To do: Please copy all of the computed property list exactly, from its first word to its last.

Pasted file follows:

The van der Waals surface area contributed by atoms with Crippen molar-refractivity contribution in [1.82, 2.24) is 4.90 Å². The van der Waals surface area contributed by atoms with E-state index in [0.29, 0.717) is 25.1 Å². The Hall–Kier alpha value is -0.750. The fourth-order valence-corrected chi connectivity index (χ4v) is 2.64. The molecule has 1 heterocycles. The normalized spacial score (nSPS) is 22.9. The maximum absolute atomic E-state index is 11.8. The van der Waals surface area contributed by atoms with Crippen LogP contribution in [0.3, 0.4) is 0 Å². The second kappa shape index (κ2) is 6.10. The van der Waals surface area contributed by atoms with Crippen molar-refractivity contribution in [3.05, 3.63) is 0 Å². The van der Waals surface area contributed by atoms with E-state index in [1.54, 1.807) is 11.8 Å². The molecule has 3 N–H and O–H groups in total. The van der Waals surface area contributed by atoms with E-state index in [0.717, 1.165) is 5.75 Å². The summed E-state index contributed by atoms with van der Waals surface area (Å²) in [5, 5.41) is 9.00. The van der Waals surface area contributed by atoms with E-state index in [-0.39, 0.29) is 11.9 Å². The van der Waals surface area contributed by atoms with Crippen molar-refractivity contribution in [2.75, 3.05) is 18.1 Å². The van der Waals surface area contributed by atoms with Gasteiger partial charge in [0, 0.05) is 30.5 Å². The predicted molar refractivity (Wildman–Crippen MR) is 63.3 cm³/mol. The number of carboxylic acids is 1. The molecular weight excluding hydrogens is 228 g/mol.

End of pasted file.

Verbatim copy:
The van der Waals surface area contributed by atoms with Crippen molar-refractivity contribution in [1.82, 2.24) is 4.90 Å². The van der Waals surface area contributed by atoms with E-state index in [0.29, 0.717) is 25.1 Å². The Hall–Kier alpha value is -0.750. The fourth-order valence-corrected chi connectivity index (χ4v) is 2.64. The molecule has 1 heterocycles. The normalized spacial score (nSPS) is 22.9. The maximum absolute atomic E-state index is 11.8. The van der Waals surface area contributed by atoms with Crippen LogP contribution in [0.3, 0.4) is 0 Å². The second kappa shape index (κ2) is 6.10. The van der Waals surface area contributed by atoms with Crippen molar-refractivity contribution in [3.05, 3.63) is 0 Å². The van der Waals surface area contributed by atoms with E-state index in [1.54, 1.807) is 11.8 Å². The molecule has 3 N–H and O–H groups in total. The van der Waals surface area contributed by atoms with E-state index in [0.717, 1.165) is 5.75 Å². The summed E-state index contributed by atoms with van der Waals surface area (Å²) in [5, 5.41) is 9.00. The van der Waals surface area contributed by atoms with E-state index in [-0.39, 0.29) is 11.9 Å². The van der Waals surface area contributed by atoms with Crippen molar-refractivity contribution in [2.75, 3.05) is 18.1 Å². The van der Waals surface area contributed by atoms with Gasteiger partial charge in [0, 0.05) is 30.5 Å². The predicted molar refractivity (Wildman–Crippen MR) is 63.3 cm³/mol. The number of carboxylic acids is 1. The molecular weight excluding hydrogens is 228 g/mol.